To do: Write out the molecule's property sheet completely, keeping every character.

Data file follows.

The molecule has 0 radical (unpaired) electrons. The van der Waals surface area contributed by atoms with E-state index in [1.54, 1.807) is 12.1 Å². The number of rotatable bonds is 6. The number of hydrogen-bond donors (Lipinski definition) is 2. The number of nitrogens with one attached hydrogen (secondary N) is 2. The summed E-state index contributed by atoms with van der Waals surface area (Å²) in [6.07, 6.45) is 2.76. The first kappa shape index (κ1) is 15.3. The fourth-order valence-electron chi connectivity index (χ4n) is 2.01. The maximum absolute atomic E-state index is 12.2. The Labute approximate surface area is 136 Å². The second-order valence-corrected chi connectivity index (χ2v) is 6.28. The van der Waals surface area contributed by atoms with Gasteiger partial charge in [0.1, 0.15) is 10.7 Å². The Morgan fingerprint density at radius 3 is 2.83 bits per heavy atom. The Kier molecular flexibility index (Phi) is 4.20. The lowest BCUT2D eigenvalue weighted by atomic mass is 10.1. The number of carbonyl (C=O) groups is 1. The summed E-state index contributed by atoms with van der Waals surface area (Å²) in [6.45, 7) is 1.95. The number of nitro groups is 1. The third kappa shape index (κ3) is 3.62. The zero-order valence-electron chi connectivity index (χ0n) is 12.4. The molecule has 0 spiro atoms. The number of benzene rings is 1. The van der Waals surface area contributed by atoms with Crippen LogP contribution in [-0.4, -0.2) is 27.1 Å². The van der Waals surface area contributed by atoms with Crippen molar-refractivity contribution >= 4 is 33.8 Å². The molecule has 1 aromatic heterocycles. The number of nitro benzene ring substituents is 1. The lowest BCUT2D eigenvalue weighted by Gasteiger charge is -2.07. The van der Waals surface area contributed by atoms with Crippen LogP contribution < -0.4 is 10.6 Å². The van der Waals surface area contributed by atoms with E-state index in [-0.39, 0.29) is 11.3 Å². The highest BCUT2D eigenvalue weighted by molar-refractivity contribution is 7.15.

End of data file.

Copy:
The molecule has 0 radical (unpaired) electrons. The van der Waals surface area contributed by atoms with E-state index in [1.54, 1.807) is 12.1 Å². The number of rotatable bonds is 6. The number of hydrogen-bond donors (Lipinski definition) is 2. The number of nitrogens with one attached hydrogen (secondary N) is 2. The summed E-state index contributed by atoms with van der Waals surface area (Å²) in [6.07, 6.45) is 2.76. The first kappa shape index (κ1) is 15.3. The fourth-order valence-electron chi connectivity index (χ4n) is 2.01. The maximum absolute atomic E-state index is 12.2. The Labute approximate surface area is 136 Å². The second-order valence-corrected chi connectivity index (χ2v) is 6.28. The van der Waals surface area contributed by atoms with Gasteiger partial charge in [0.1, 0.15) is 10.7 Å². The Morgan fingerprint density at radius 3 is 2.83 bits per heavy atom. The Kier molecular flexibility index (Phi) is 4.20. The lowest BCUT2D eigenvalue weighted by atomic mass is 10.1. The number of carbonyl (C=O) groups is 1. The summed E-state index contributed by atoms with van der Waals surface area (Å²) in [6.45, 7) is 1.95. The number of nitro groups is 1. The third kappa shape index (κ3) is 3.62. The zero-order valence-electron chi connectivity index (χ0n) is 12.4. The molecule has 0 spiro atoms. The number of benzene rings is 1. The van der Waals surface area contributed by atoms with Crippen LogP contribution in [-0.4, -0.2) is 27.1 Å². The van der Waals surface area contributed by atoms with Crippen molar-refractivity contribution >= 4 is 33.8 Å². The molecule has 1 aromatic heterocycles. The number of nitro benzene ring substituents is 1. The lowest BCUT2D eigenvalue weighted by Gasteiger charge is -2.07. The van der Waals surface area contributed by atoms with Crippen LogP contribution < -0.4 is 10.6 Å². The van der Waals surface area contributed by atoms with E-state index in [-0.39, 0.29) is 11.3 Å². The highest BCUT2D eigenvalue weighted by molar-refractivity contribution is 7.15.